My mother had only been gone a couple of weeks when I found out I was pregnant with my daughter, my first child. Her first grandchild. While my mother and I had talked almost daily about a lot, we never talked about this because I had been so focused on my career for so long. And like most people, we thought we had time, so we would talk about it when it became something to talk about.
I knew a little about my childhood. I knew a little about hers. But I didn’t know about what pregnancy was like for her. Or childbirth. Or even those few years afterward, raising her first baby. Oh I know I was a bad sleeper… that’s been a running joke since as long as I can remember. But what about all the other things? The sleepless nights? Feeding? The first fever? Family history? Motherhood?
But that was okay. We would talk about it when it happened. And I didn’t know to ask, because you don’t know what you don’t know…you know?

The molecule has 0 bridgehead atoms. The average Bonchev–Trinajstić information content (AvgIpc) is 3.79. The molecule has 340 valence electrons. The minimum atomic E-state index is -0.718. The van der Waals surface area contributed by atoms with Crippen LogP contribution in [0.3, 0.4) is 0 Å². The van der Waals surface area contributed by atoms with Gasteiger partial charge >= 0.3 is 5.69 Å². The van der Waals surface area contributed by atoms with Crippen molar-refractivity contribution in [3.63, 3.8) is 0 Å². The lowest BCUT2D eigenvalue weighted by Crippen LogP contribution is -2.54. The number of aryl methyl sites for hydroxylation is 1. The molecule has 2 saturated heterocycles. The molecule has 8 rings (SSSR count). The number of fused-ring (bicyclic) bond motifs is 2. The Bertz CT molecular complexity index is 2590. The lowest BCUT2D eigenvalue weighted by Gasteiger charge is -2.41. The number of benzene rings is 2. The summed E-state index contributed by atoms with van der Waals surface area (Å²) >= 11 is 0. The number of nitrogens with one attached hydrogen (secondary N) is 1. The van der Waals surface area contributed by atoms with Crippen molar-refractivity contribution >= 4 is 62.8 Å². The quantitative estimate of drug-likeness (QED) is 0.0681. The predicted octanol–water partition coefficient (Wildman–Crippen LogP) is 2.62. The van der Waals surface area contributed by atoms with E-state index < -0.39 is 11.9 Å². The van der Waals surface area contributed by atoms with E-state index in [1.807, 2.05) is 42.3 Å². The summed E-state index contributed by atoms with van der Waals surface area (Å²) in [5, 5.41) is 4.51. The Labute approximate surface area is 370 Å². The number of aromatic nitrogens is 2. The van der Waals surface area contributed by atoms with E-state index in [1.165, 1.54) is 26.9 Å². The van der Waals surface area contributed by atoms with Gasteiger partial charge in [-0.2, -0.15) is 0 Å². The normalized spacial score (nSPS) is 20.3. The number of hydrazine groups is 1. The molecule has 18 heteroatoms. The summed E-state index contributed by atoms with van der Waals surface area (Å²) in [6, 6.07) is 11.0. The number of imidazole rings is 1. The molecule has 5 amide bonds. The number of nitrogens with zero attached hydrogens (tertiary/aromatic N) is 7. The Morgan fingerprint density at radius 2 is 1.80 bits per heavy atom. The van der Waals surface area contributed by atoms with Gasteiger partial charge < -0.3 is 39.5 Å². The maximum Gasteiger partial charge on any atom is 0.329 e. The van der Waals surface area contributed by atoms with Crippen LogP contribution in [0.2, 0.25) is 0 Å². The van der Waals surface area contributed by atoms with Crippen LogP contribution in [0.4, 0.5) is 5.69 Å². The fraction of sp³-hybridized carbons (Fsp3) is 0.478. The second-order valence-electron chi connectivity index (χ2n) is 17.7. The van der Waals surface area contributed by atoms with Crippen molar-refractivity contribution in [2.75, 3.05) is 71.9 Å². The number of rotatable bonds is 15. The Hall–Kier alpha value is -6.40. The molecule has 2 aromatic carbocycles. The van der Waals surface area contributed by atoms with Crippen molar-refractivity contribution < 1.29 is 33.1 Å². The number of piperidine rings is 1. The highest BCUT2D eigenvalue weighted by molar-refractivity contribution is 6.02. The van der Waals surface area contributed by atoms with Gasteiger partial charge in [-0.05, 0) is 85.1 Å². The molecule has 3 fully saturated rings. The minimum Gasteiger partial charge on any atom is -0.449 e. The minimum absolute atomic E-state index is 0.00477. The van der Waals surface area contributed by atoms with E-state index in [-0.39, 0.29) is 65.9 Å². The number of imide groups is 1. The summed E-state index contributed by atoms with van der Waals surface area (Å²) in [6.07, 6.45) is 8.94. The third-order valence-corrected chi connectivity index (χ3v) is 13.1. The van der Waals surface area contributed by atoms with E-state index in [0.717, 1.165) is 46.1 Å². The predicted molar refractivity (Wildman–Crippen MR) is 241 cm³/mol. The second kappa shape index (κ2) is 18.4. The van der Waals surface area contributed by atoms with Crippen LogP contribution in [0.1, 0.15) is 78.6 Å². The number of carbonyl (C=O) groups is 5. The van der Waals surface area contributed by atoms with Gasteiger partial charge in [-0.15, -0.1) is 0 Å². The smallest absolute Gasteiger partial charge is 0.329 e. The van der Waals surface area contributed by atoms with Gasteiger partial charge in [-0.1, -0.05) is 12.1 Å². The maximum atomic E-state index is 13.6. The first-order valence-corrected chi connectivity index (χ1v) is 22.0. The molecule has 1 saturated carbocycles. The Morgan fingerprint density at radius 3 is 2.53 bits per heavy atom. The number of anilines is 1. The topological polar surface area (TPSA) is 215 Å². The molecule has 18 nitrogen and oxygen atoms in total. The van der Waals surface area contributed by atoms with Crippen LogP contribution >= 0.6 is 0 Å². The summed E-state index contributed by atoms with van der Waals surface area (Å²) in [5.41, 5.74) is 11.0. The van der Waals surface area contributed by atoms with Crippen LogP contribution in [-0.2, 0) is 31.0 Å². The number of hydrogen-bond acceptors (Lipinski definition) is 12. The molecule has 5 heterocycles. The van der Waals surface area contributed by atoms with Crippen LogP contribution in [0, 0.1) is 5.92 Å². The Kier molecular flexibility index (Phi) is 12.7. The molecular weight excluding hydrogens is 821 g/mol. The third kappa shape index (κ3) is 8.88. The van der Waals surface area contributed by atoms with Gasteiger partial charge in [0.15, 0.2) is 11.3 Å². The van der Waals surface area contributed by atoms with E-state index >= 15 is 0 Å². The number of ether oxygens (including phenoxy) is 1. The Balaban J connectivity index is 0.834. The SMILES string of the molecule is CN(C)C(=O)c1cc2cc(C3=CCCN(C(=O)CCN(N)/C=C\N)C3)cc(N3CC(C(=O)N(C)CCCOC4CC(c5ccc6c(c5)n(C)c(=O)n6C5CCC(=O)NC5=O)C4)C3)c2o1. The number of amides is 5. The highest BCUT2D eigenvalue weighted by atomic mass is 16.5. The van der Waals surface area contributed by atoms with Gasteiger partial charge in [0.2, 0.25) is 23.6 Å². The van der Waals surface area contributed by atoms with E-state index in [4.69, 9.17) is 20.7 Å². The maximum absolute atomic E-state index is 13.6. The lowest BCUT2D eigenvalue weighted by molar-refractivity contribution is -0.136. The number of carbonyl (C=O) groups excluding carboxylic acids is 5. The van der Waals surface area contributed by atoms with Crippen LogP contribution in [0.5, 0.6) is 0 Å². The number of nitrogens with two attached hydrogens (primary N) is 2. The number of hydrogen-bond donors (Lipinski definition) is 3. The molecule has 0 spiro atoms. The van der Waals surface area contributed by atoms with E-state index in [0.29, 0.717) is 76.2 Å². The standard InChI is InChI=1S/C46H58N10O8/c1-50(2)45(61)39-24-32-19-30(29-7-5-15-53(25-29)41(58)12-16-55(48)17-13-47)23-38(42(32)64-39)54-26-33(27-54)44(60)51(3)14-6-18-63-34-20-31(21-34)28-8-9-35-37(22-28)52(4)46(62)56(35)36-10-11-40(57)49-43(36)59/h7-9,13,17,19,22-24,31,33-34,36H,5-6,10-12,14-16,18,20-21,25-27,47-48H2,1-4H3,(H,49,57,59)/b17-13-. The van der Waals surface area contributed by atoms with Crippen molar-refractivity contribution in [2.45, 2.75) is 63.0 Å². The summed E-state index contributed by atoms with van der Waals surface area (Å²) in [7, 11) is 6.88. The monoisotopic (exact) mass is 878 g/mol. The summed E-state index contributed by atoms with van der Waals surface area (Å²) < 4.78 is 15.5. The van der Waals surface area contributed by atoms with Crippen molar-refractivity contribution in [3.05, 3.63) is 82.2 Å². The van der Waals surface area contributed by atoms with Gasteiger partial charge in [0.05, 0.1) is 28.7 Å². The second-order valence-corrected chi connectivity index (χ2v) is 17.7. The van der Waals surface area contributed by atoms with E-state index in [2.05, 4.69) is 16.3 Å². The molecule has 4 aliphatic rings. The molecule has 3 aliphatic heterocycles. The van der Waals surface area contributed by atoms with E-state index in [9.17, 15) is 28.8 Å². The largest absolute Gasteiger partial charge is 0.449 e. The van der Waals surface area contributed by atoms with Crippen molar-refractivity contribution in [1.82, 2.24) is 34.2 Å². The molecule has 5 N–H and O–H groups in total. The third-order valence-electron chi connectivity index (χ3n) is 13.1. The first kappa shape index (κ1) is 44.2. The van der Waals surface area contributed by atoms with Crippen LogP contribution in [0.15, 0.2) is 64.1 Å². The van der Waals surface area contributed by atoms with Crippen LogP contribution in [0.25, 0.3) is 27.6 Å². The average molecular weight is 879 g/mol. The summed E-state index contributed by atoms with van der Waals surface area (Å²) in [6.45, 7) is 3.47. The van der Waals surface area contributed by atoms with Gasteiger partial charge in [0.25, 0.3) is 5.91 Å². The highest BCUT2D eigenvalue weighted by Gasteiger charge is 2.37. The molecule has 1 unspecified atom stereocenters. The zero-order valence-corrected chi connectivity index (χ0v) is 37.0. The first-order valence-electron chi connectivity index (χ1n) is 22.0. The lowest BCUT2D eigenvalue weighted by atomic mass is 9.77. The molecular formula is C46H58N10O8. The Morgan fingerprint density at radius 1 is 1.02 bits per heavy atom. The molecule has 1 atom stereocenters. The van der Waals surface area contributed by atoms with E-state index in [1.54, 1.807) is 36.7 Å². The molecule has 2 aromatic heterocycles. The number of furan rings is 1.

But life had other plans…
Unfortunately time wasn’t on our side. And I ended up having to navigate the world of motherhood very much on my own. Oh I had some wonderful friends and extended family that gave me advice when I needed it (and sometimes when I didn’t), and I had the “experts” in their never-ending chapters of parenting knowledge. I had the websites and the blogs. So I did manage to muddle my way through. But I never did quite what they advised me to do. Partly because girly-face had her own ideas about how she was going to be raised, and mostly because I realized after some time I’m a “no frills mama”. I was never able to set a routine for her, couldn’t find the energy to steam and puree my own baby food. I wasn’t a baby-wearer as often as I’d have liked (despite having the gear), and I didn’t have her in a plethora of classes at an early age. I didn’t have a nursery (in fact, she didn’t have her own room at all until she was almost 2). I didn’t have any toys, gadgets, absolute must-haves. I didn’t even have a Bumbo or a Sophie the Giraffe.